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Thread: Multi rail power supplies - can you link rails?

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    Multi rail power supplies - can you link rails?

    I see that some PSUs allow you to choose between multi rail and single rail operation - which makes me wonder whether it's safe to link individual rails (of the same voltage, obviously ) in a multi rail PSU that doesn't have the single rail option. (Or, if you have a graphics card that has multiple 6 or 8 pin power connectors, is it safe to plug power from different rails into the power connectors?)

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    Re: Multi rail power supplies - can you link rails?

    Doing it yourself.. not recommended, but absolutely fine to use different rails into two connectors for the GPU.

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    Re: Multi rail power supplies - can you link rails?

    ditto what Kalniel says. It's just how the PSU is set up to manage power delivery. It does not care how that power is then delivered to items within the PC. Occasionally you can get sensitive elements to switching impulses/ripple etc that benefit from being on a different rail to something electrically noisy, but most stuff these days behaves itself and separation matters less. Key thing is not to try and pull too much current from one rail.

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    Re: Multi rail power supplies - can you link rails?

    Hmm.. If you can plug different rails into a GPU. does that mean you could get away with using one PSU for the computer andPCIe Slots etc, and a completely separate PSU for the GPU extra power connectors? Or would evil, unpleasant and terminal things happen to the GPU (or the rest of the PC)if one PSU was on while the other was off?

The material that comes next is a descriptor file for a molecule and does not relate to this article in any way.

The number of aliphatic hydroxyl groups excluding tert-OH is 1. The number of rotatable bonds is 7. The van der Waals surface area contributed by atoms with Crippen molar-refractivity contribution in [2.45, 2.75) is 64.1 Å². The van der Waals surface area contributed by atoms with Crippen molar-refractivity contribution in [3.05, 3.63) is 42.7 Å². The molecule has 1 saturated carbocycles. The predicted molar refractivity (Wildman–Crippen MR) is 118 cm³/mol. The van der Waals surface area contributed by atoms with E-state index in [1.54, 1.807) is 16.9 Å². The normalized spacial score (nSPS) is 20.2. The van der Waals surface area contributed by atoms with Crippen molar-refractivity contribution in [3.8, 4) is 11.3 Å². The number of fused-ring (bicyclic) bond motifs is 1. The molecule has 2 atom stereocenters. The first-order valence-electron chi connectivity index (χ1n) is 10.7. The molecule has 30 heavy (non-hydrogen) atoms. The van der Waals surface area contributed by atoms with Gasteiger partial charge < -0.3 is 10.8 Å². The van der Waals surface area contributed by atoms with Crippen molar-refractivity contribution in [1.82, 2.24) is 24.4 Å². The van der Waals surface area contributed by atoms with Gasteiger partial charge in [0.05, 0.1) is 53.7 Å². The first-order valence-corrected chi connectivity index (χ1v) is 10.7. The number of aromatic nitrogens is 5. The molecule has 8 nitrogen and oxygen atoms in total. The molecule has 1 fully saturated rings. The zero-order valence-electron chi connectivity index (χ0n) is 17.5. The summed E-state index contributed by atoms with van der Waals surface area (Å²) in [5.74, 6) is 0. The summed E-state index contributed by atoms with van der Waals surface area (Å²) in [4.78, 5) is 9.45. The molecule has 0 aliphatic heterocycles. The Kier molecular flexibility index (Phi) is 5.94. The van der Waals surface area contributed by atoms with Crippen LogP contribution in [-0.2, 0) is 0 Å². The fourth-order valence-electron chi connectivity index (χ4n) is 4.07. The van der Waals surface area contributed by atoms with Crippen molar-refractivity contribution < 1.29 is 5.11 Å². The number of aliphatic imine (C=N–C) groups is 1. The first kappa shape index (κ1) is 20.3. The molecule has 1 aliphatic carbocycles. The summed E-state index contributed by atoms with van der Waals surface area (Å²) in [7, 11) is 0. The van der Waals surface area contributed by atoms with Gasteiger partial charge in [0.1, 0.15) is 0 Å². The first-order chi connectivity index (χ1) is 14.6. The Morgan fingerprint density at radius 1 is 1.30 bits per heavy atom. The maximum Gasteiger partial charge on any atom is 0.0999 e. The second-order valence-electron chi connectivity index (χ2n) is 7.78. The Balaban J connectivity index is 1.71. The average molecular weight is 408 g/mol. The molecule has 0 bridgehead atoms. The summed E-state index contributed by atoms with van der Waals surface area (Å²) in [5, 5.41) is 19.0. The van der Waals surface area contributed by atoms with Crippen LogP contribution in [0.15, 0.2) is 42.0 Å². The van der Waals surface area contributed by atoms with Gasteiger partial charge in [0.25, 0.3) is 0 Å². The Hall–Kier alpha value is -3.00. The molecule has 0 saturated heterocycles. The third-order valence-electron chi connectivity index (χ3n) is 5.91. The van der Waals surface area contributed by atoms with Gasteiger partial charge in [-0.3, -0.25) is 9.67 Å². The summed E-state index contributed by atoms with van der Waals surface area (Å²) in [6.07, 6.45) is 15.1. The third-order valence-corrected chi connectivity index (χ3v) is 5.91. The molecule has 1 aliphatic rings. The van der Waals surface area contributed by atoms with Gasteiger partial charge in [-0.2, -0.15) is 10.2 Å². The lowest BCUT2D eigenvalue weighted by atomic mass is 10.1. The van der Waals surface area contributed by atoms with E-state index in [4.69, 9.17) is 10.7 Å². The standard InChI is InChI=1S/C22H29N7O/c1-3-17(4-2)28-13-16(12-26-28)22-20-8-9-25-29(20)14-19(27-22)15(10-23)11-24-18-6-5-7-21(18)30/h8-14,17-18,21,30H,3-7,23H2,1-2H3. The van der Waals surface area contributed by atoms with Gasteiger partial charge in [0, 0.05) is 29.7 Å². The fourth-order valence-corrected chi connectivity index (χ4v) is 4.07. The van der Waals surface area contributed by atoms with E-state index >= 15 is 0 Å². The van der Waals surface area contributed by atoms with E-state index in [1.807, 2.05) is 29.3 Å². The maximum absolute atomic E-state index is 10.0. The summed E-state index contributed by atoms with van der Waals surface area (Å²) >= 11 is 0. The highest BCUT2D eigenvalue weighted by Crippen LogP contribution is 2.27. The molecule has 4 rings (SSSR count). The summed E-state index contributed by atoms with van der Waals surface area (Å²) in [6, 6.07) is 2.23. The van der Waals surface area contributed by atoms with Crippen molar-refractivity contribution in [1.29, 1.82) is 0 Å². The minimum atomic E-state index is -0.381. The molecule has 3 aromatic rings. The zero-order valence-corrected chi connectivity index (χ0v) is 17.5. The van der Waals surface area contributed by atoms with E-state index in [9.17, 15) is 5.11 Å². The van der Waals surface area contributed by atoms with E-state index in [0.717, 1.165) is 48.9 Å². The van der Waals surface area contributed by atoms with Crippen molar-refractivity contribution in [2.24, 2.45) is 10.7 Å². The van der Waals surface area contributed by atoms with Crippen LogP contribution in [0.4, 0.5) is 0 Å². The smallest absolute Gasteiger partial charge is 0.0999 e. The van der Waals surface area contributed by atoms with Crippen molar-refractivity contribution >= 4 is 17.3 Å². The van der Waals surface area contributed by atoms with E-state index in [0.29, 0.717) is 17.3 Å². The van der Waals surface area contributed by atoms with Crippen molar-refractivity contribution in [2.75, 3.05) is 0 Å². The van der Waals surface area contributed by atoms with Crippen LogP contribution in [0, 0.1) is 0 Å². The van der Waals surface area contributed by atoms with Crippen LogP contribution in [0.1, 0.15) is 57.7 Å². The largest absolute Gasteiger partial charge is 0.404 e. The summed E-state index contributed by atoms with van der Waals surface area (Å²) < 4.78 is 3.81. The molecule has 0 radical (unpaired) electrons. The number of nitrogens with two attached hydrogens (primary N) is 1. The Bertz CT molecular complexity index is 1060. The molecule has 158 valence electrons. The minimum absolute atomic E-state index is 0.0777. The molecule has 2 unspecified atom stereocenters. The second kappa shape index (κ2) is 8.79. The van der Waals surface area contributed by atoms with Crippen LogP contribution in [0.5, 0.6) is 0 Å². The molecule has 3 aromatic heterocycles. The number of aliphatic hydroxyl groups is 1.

the nonstandard 625W PSU in my workstation box only supports up to 150W for the GPU extra connectors, plus 75W for the PCIe slot for a total of 225W - which would be borderline for an RTX3070 and not enough for an RTX3080 if they become available sometime in the future .

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    Re: Multi rail power supplies - can you link rails?

    buy a new PSU is my advice. Sry but not worth trying to run 2 dif psus like you describe, and for those kind of power hungry (and very expensive, and rare) cards i just wouldn't risk it.

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    Re: Multi rail power supplies - can you link rails?

    If the box took a standard ATX PSU, that'd be the obvious fix. Unfortunately, it's a nonstandard size (and I think the motherboard may be a nonstandard layout too, so not sure if swapping the case as well as the PSU is an option). May have to just stick with a lower powered GPU and defer thinking about a 30x0 GPU for a new build in the future where I can use a standard size PSU .

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    Re: Multi rail power supplies - can you link rails?

    Quote Originally Posted by JerryTheC View Post
    If the box took a standard ATX PSU, that'd be the obvious fix. Unfortunately, it's a nonstandard size (and I think the motherboard may be a nonstandard layout too, so not sure if swapping the case as well as the PSU is an option). May have to just stick with a lower powered GPU and defer thinking about a 30x0 GPU for a new build in the future where I can use a standard size PSU .
    new machine time?

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    Re: Multi rail power supplies - can you link rails?

    That's the plan eventually - I'd started working out what I wanted to end up with, decided that it was going to be rather expensive, and got a refurbished 8 core 32GB ram windows 10 pro xeon workstation (which is a nice improvement over my ancient core 2 quad system which maxed out at 8GB). and cost less than the PSU and cheaper case option I was looking at for the new build. In the long run, I'll probably do a new build with a fancy graphics card for gaming and use the workstation for music production. In the meanwhile, I'd like to find a decent directX12 GPU to put in the workstation and add some more disk space and at least one SDD over the next few months.

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    Re: Multi rail power supplies - can you link rails?

    You do have to be a bit careful on what rails you pull power from, but I have done it on my son's Dell workstation. I ended up using something like this for one connector as he only had a 6 pin PCIe cable: